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Sit tight, or sell?
Tech success handcuffs investors

Just about two years ago, most investors were still numb from the TSE 300's 30% crash landing. Then out of nowhere, technology stocks started their meteoric ascent, building wealth faster than the expectations of the most aggressive and optimistic investors. Enter the year 2000, and with it comes the optimism of 1999 and signs of slowing sales and profit growth, which explains the volatility in tech stocks this year. So it's no wonder many investors are a bit nervous and are still wondering what to do with their tech holdings.

Many of the portfolios that I've reviewed lately show huge accrued gains in positions in taxable accounts. So investors face two unattractive options: let the position ride and risk a sectoral decline or lock in those profits by selling and get ready to fork over a pile of dough to the CCRA (Canada Customs and Revenue Agency). Both options are downright ugly but don't lose hope. For those looking to cut exposure to tech stocks, it may be possible without triggering big gains.

The Risk of Sitting Tight

Picture a world class athlete jumping over a hurdle. Raising the level of the hurdle doesn't diminish the athlete's skills, but it does make greater demands of his athletic ability. At some point, the hurdle could be raised so high that it's just impossible for him to successfully clear it. So, the risk I'm talking about with tech stocks is that investors may be paying too high a price in general - exposing many to substantial downside risk. Even though there has been some recent weakness, the future remains very uncertain. The top five stocks in the NASDAQ 100 are household names: Cisco, Intel, Microsoft, Oracle and JDS Uniphase. Even for a great company, there should be a limit to what investors are willing to pay. This NASDAQ quintet is currently trading at an average price of 105 times earnings (P/E ratio of 105), with three of the five having reported negative cash flows over the past year. (The P/E or price-earnings ratio measures the price of a stock per dollar of earnings per share.) Such valuations require huge growth in earnings and cash flows (about 25% annually) over the next ten years just to give shareholders a 10% annualized return. That's a "hurdle" some money managers consider unrealistic, even for industry leaders.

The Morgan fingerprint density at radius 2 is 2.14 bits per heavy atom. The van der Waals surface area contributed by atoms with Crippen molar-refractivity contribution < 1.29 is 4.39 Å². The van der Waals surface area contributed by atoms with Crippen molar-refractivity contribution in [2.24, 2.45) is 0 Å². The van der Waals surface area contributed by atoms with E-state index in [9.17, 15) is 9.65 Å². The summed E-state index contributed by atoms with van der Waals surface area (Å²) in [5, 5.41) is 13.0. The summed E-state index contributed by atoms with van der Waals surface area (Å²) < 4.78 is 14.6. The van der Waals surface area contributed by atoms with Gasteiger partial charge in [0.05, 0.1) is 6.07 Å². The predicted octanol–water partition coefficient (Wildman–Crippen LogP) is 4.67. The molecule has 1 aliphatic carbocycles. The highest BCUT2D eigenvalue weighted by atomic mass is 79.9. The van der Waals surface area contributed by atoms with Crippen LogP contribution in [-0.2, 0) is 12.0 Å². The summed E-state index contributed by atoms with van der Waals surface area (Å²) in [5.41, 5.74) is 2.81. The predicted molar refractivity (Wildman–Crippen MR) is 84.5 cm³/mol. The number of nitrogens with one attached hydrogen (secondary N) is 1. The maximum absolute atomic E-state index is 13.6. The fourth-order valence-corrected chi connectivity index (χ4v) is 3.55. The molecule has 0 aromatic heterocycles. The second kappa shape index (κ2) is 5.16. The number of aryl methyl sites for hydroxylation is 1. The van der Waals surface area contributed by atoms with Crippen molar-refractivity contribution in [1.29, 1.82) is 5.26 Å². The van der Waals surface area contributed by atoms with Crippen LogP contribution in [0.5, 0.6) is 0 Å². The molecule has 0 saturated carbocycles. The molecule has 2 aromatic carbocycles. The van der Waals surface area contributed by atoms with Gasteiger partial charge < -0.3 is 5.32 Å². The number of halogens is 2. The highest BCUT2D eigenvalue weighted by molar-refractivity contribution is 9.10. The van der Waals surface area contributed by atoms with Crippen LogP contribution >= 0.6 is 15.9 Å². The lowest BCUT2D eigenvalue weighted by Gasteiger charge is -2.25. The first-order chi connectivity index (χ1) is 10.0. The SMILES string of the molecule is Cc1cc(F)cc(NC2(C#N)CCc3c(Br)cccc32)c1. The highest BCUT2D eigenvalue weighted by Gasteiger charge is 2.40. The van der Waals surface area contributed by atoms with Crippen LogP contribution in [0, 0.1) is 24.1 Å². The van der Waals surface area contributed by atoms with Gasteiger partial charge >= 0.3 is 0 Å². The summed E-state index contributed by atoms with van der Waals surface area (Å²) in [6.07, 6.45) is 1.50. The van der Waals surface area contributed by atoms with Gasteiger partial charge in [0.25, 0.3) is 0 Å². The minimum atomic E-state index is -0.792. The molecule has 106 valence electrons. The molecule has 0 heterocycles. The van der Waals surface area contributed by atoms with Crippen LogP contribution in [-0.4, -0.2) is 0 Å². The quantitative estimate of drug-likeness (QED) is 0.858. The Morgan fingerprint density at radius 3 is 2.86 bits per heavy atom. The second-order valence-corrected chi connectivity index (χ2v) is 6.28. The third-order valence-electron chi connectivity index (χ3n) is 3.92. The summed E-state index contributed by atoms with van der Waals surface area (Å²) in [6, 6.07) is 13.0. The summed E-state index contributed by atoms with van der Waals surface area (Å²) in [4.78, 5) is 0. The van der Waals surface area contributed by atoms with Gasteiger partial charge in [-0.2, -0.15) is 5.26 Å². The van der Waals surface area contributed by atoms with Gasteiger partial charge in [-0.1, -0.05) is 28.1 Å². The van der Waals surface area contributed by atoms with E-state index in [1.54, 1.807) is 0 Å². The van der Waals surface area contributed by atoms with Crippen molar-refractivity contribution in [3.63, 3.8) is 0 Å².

Nortel Networks, the TSE's resident gorilla, has disappointed analysts since December of last year with its earnings reports. Nortel now trades at more than 200 times last year's loss, with its latest reports also showing negative cash flow for the year. Investors in stocks "priced for perfection" may be at risk of severely underperforming their expectations going forward. This is especially true when big traditional firms like Phillip Morris and Ford Motor Company are trading at 8 times earnings (6 times cash flow) and 7 times earnings (1.5 times cash flow), respectively. Many money managers were loading up on value plays like these in the early part of this year.

The Risk of Taking Profits